Organizing out-of-office hours social events for their employees is a priority for my employer, BEKK. They even have a highly dedicated group of people who spend a lot of time handling these events, and as far as I know, they have a reasonable budget to play around with. Personally, I don’t attend that many of these events, but every know I then I crawl out from underneath my rock, put on my social face and fire up the smalltalk machine1.
Most of the events are themed and yesterday “One Night in Vegas” was held: Texas Hold ‘Em, Black Jack, Roulette, but very little mafia. For me this was a great opportunity to do a little light-weight gambling before me and the guys go to Las Vegas later this year. Unfortunately, I discovered that I have a serious gambling problem. Not the kind of gambling problem where people pour their life savings, pink slips, kids and grandmothers into the pot, but rather the exact opposite: My risk aversion prevents me from using much money at all on gambling. Even though we got a stack of chips for free and was never playing for real money, I just didn’t want to use the chips. They felt perfectly safe in my pocket.
But eventually, as my blood alcohol level increased and my way too rational self started to loosen up a little, I decided to sacrifice a chip at the roulette table and placed it on 29 black. And of course, what you’d expect to happen, happens: The white ball stops effortlessly on 29 black. The chance of this happening is 37 to 1, the payout is 35 to 1 and a glass of Champagne, it turned out. I decided to quit while I was on top. In the end I gave all my chips to a colleague who was playing Texas Hold ‘Em, convinced that he probably would have a better return on them than me. This was despite the fact that he’d managed to lose most of his chips in the same game just a few minutes earlier.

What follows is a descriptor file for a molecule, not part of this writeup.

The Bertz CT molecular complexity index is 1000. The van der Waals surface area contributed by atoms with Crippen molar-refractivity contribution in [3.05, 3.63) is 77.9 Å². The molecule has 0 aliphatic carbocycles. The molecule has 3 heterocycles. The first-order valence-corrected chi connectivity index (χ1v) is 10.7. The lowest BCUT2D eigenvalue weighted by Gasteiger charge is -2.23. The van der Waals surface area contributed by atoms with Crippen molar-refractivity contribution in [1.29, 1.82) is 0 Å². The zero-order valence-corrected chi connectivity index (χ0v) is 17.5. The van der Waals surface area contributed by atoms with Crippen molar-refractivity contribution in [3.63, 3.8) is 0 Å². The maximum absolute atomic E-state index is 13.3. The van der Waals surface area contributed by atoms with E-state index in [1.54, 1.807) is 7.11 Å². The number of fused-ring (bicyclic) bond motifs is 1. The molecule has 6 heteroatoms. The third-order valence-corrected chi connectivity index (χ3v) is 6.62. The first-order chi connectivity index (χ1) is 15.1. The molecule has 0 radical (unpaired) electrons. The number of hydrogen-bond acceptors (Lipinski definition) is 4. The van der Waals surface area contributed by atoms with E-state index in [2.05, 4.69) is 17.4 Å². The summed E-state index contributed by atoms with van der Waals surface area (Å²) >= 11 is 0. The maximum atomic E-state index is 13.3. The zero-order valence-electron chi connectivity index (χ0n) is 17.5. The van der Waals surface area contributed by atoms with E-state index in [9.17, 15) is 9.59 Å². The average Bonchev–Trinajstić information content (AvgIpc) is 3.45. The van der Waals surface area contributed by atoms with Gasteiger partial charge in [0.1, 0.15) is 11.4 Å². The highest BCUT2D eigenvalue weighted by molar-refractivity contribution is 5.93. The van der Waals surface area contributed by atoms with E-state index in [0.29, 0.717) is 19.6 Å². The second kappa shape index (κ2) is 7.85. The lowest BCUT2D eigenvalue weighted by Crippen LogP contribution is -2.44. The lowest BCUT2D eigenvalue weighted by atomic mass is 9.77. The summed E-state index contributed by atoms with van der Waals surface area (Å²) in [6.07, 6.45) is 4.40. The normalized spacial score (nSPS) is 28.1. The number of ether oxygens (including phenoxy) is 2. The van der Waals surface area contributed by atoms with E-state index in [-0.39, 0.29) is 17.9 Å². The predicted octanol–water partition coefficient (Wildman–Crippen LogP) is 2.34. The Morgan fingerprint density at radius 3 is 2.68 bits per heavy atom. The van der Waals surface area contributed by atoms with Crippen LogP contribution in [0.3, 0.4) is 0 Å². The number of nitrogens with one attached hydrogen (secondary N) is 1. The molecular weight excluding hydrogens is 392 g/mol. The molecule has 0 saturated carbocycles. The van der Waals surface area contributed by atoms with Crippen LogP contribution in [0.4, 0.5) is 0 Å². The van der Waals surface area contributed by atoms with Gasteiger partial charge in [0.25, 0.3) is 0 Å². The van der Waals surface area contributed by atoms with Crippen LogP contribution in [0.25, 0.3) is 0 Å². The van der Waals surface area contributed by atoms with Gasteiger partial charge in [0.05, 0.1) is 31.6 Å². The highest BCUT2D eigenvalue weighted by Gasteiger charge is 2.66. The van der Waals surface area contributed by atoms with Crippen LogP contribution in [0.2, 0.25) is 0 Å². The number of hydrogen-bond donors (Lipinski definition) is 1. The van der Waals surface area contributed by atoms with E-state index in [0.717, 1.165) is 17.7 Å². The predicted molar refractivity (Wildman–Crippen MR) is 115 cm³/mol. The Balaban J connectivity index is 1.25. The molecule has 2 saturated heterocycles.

I’m not someone who embrace risk on a day-to-day basis, so it probably doesn’t come as a surprise that I’m a terrible gambler. Because of this realization, I’ve decided to revise an item in The List: #49, “play in a high stakes poker game”, is changed to “try my luck at the roulette table”. The two are similar - they both cover gambling - but roulette is a type of gambling that doesn’t require any skills - it’s just about luck. The only problem now is that I blew all my good roulette karma in a make believe Las Vegas.
Social events like this is just one of many good reasons to work in BEKK. If you are on the lookout for work in a medium sized consulting company that cares about their employees, you should have a look at the the current job openings. Tell them I sent you.
By smalltalk machine I mean the ability to chit chat with people you don’t really know too well. If you’re like me, some days it just doesn’t work well; the smalltalk machine isn’t working. I once tried to explain this concept of a smalltalk machine to one of my co-workers, but because of his technical background he thought I was talking about a Smalltalk machine, and it took ages. Just thought I’d clear that up… ↩︎